Libertarian presidential candidate Gary Johnson says the shooting of Alton Sterling by Baton Rouge (La.) police officers Blane Salamoni and Howie Lake could be "murder."
Johnson told Buzzfeed News yesterday that the widely circulated cell phone videos showing the shooting of Sterling — who was pinned to the ground and on his back during an altercation with police outside a supermarket — were "very disturbing." From the interview:
"I heard, 'He's got a gun.' Well, what does that mean?," Johnson told BuzzFeed News. "If there was no display of a gun, if he didn't have it in his hand…if his hand wasn't being suppressed, I don't get it. I mean, that's murder."
The former governor of New Mexico gave non-committal answers when asked what, if any, potential policies could be introduced to make police shootings more rare. Johnson says he opposes "one-size-fits-all" use-of-force policies that would run the spectrum from the local to the federal level, but that he would support "highlighting a police force in a given city that has the least amount of shootings" as a "model" for reform.
When asked if during his time as the Republican governor of New Mexico there were any cases where video appeared to show a police officer using unnecessary deadly force, Johnson replied, "We weren't into the egregious police shootings from '95 to 2002. It really wasn't happening. It certainly wasn't happening in New Mexico, as opposed to today."
This is untrue, particularly in Albuquerque, New Mexico's largest city.
A federal investigation concluded in 2014 that the city's police "officers routinely violated the Constitutional rights of residents, unjustly beating them, shocking them with tasers, and even shooting them dead," according to the The Atlantic's Conor Friedersdorf. Moreover, The Economist wrote, "No [Albuquerque] police officer has been prosecuted for unlawful killing, yet the city has had to pay out $24m in legal settlements to victims' relatives. The Police Oversight Commission is weak, underfunded and quarrelsome."
But this investigation took place more than a decade after Johnson left office. So were there no "egregious police shootings from '95 to 2002" by the APD?
Former Reasoner and current Washington Post writer Radley Balko writes that yes, the APD's use-of-force issues were well-known while Johnson was the state's chief executive. The following excerpt is from Balko's book The Rise of the Warrior Cop:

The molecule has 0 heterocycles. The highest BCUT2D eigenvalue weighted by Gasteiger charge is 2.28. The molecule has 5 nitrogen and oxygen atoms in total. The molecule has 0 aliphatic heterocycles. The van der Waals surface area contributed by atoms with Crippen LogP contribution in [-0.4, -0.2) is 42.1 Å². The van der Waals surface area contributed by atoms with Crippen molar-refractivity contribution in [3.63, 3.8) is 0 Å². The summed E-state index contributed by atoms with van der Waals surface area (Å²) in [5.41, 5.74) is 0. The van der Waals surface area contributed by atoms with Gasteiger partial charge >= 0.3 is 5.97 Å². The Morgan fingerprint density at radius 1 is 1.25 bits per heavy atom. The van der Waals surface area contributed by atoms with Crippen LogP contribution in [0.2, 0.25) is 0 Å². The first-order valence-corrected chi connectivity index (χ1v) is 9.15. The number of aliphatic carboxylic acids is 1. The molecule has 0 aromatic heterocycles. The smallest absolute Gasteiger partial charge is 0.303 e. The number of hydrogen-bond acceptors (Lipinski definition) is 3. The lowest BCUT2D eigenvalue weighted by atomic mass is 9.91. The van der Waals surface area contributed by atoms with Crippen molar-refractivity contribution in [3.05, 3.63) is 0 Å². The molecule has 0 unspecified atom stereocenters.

In 1998 the city of Albuquerque, New Mexico brought in Jerry Galvin to take over the police department after a series of questionable shootings and SWAT incidents moved the city to commission an outside investigation. In one incident that made national news, one SWAT officer said to his colleagues, "Let's go get the bad guy," just before the team went to confront 33-year-old Larry Walker. The "bad guy" wasn't a terrorist, killer, or even a drug dealer, but depressed man whose family had called the police because they feared he might be contemplating suicide. The SWAT team showed up in full battle attire, including assault rifles and flash grenades. They found Walker "cowering under a juniper tree," the New York Times later reported, then shot him dead from 43 feet away.
The city brought in Sam Walker, a well-regarded criminologist at the University of Nebraska, to evaluate the police department's use of lethal force. Walker was astonished by what he found. "The rate of police killings was just off the charts," Walker told the Times. The city's SWAT team, he said, "had an organizational structure that led them to escalate situations upward rather than de-escalating." The city then brought in Galvin, who immediately disbanded the SWAT team, toned down the militarism, and implemented community policing policies. Galvin told the Times, "If cops have a mindset that the goal is to take out a citizen, it will happen."
David Correia wrote in the Albuquerque-based alt-weekly magazine Alibi in 2014, the "APD killed 31 people in the 10-year period ending in 1997, a number that placed Albuquerque in a category all its own. No other police department in the United States of comparable size (or smaller) killed as many people as the Albuquerque Police Department did."
This period includes the first three years of Johnson's tenure as governor, and it beggars belief that he would not be aware of it.
It's encouraging that Johnson is taking an interest in criminal justice reform and police use-of-force, but a little self-reflection on his apparent ignorance of what was happening with the police in his state's largest city might help him form some more substantive ideas for reform.